New Nanaimo Restaurant Sources Local and It's ****ing GOOD.
Updated: Dec 16, 2020
Originally published in NAHS Autumn 2020 Magazine
(Photo by Ashley Sampson)
I’ve worked in restaurants for 14 years. There are many customer requests that will elicit an enthusiastic eye roll from the back of house staff (cooks). One of those being,
“Where are/is your [insert protein] from?”
Following the eye roll and potentially cheeky comment, they would proceed to rummage through already folded cardboard packaging searching for the “country of origin” on a greasy sticker.
When I was first commissioned to take some photos and write this article on the new Nanaimo restaurant Melange, the head chef, Kellie, asked me if I wanted to go see The farm. Although I wasn’t quite sure what to expect, I excitedly agreed. We were going to Farmer Brown’s.
At Melange, the cooks know all their producers on a first name basis. And from experience, you can taste the difference.
This restaurant has exploded onto the local food scene in Nanaimo. It was opened in December 2019 by Nanaimo restaurateur and sommelier Gaetan Brousseau, husband of Linda Allen of Mon Petit Choux. The name “Melange” is the French word for “mix,” an homage to the eclectic flavours and experiences of the owner and Head Chef, Kellie Callender. Kellie explains the goal of the restaurant is to source as many products as possible from local vendors.
Kellie was born and raised in Nanaimo where he developed his passion for food from a young age. His mother was a spontaneous woman of European descent who loved food, and had many multicultural friends. This influenced her cooking which was quite different from what his friends were eating, eg. spaghetti and meatballs. Hence began Kellie’s fascination:
“So from that experience I decided that I wanted to learn how to cook for myself so I could make things that I really liked. And then eventually that transitioned into me just being interested in food all the time.”
His father, Rolland Callender, was born in Sidney, Nova Scotia, with lineage from Barbados. He was a jazz musician and active member of the music community in Nanaimo.
After travelling to the Philippines when he was 18, Kellie fell in love with diverse international flavours, while at the same time, becoming conscious of the injustices of the world. He went on to study Culinary arts at VIU, working a multitude of co-op placements and jobs in high-end restaurants before going back to finish his culinary training by doing a second year in the VIU Culinary program.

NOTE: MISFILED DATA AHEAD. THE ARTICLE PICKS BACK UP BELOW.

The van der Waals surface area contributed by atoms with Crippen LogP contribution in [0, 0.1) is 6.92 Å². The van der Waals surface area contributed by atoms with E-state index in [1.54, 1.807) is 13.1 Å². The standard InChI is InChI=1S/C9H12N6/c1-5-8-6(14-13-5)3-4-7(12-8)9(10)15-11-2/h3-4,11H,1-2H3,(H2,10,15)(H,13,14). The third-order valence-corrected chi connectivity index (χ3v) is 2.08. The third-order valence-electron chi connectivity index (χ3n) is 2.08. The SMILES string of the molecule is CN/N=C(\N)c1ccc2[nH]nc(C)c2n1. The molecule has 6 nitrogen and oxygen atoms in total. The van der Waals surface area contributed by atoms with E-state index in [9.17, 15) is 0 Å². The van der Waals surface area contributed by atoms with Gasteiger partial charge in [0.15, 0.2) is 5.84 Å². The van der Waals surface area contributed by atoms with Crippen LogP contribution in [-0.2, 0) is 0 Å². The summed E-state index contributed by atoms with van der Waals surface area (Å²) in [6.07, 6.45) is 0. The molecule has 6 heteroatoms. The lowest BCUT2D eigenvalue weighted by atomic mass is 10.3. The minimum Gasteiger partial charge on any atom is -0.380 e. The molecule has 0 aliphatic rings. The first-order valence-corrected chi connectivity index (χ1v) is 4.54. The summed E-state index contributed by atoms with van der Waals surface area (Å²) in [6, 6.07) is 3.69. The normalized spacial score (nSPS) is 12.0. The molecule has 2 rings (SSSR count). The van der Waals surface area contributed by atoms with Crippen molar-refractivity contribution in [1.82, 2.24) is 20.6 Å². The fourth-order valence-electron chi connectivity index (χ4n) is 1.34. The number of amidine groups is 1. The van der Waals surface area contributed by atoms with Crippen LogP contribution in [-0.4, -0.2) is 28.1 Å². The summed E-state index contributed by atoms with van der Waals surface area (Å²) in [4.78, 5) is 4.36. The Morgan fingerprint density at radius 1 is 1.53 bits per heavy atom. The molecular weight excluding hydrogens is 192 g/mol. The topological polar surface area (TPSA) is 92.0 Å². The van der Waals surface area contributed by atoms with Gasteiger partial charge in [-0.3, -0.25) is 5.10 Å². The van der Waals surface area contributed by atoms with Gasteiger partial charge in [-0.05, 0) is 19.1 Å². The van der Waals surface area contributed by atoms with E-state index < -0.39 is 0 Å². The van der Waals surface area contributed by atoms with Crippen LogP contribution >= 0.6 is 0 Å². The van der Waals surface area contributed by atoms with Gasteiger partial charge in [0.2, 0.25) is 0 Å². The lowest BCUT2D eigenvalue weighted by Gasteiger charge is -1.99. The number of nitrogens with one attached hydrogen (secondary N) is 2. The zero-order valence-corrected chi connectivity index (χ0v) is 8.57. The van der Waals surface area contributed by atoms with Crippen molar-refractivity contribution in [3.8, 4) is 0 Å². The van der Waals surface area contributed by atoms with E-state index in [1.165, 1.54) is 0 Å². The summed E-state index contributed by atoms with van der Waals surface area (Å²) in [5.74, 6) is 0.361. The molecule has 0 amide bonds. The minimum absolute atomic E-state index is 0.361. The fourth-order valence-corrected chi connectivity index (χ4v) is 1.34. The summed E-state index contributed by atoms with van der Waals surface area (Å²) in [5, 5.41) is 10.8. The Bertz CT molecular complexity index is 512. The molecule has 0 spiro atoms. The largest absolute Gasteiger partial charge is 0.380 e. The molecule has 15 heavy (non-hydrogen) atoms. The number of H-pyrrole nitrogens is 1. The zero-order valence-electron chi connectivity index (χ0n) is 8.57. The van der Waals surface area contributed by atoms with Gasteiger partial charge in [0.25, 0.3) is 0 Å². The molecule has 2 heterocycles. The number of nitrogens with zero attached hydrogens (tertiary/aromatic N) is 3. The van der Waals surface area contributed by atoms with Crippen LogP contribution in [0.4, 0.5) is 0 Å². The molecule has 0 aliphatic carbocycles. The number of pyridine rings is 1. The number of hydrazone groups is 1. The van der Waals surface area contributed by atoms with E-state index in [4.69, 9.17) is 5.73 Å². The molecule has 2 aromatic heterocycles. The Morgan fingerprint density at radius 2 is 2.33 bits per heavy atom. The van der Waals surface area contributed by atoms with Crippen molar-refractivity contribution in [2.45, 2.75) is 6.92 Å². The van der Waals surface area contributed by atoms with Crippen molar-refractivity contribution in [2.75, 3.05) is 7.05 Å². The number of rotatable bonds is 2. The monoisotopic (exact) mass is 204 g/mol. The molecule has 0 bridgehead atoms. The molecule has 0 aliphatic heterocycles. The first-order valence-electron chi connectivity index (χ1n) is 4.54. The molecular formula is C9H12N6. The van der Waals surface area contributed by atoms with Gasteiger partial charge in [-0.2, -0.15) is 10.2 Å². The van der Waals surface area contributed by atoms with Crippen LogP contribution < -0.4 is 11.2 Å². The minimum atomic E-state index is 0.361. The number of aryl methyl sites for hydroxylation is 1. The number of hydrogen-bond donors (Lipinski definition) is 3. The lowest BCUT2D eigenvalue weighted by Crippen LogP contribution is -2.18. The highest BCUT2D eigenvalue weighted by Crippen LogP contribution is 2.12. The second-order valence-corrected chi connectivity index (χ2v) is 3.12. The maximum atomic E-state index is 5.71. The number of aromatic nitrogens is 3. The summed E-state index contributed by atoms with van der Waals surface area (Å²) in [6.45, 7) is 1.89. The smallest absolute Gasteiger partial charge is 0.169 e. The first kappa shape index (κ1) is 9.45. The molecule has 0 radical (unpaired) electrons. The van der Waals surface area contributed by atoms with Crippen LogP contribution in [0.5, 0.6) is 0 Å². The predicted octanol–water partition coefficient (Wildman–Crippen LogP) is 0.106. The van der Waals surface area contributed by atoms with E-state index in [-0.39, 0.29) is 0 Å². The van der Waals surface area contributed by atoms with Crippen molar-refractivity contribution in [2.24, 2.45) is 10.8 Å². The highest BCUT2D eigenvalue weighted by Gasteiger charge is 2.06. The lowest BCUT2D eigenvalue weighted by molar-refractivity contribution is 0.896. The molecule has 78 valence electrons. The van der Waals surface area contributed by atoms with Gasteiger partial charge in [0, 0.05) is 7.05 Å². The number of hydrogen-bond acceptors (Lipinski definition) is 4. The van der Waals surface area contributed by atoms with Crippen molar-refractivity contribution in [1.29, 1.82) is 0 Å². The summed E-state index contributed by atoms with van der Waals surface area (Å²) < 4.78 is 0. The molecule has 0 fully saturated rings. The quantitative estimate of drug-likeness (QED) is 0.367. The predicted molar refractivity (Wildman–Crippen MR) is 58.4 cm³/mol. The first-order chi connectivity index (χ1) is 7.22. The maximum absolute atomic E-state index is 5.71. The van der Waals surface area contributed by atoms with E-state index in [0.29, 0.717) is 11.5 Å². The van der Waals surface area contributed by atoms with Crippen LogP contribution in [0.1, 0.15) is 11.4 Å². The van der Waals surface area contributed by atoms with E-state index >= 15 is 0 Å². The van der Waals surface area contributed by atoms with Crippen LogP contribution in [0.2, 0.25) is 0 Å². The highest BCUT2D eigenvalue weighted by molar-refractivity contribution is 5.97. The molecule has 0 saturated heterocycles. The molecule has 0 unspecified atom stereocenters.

In a nostalgic conversation, Kellie recounted Bhutan as the most interesting place he visited in his many travels (which include Ghana, Barbados, India, China, Vietnam, Cambodia, Thailand, and Japan).
“That answer is always Bhutan, it can’t not be Bhutan.” He went on to explain that because of their lack of contact with the outside world, preference for organic farming, and heavily buddhist beliefs, it made its mark on his psyche and palate.
“We support this local economy of people who really just want to do the right thing. You know, they don't want their food shipped from all over the world.”
Melange has over 15 relationships with local food producers, from land-based protein farmers, to fisherman, to produce farmers. To name a few: Somerset Farms (Gabriola, beef), Farmer Brown (Nanaimo, produce), Early Girl Urban Farm (Nanaimo, edible flowers/herbs/sprouts). With plenty of vegan options on their “small things” and “bigger things” sections of the menu, Kellie hopes to showcase all the local talent using French cooking techniques and international flavour inspirations. They also feature an extensive, curated wine list that offers over 25 wines by the glass as well as a cocktail menu that changes seasonally and uses local fruits and herbs. Melange provides its guests with delicious, fresh, healthy, locally farmed ingredients that are as beautiful as they are tasty. In doing so, they hope to educate the general public in Nanaimo of the benefits of local food. When asked,
“Why is local food so important?”
His candid response can be summed up in four points:
Photos by Ashley Sampson
Not shipping foods from afar decreases carbon outputs, reducing the effect of climate change; this simultaneously supports the local economy and builds relationships within the community. As Kellie puts it, the food is just “better,” in terms of taste, quality, and nutritional value.
“For example, we have the [local] German butter potatoes on the menu right now. If I just cooked them in salt and water, I would serve that on a plate, as is, as a simple dish. And people would eat it, and they'd be blown away, but all it is is a nicely-grown potato and salt.”
Seems like Kellie has married his passion for food with his desire to make the world a better place.
Melange has recently introduced a brunch menu which runs until 3pm on weekends, and I have to say, their eggs benny on house-made herbed scones is a must-try! The love of food, and dedication to local ingredients is palpable in every dish.
“We've got the conditions to grow nice food here. So it's crazy to me that every restaurant isn't doing this, or isn't trying to, or it's not on their radar.”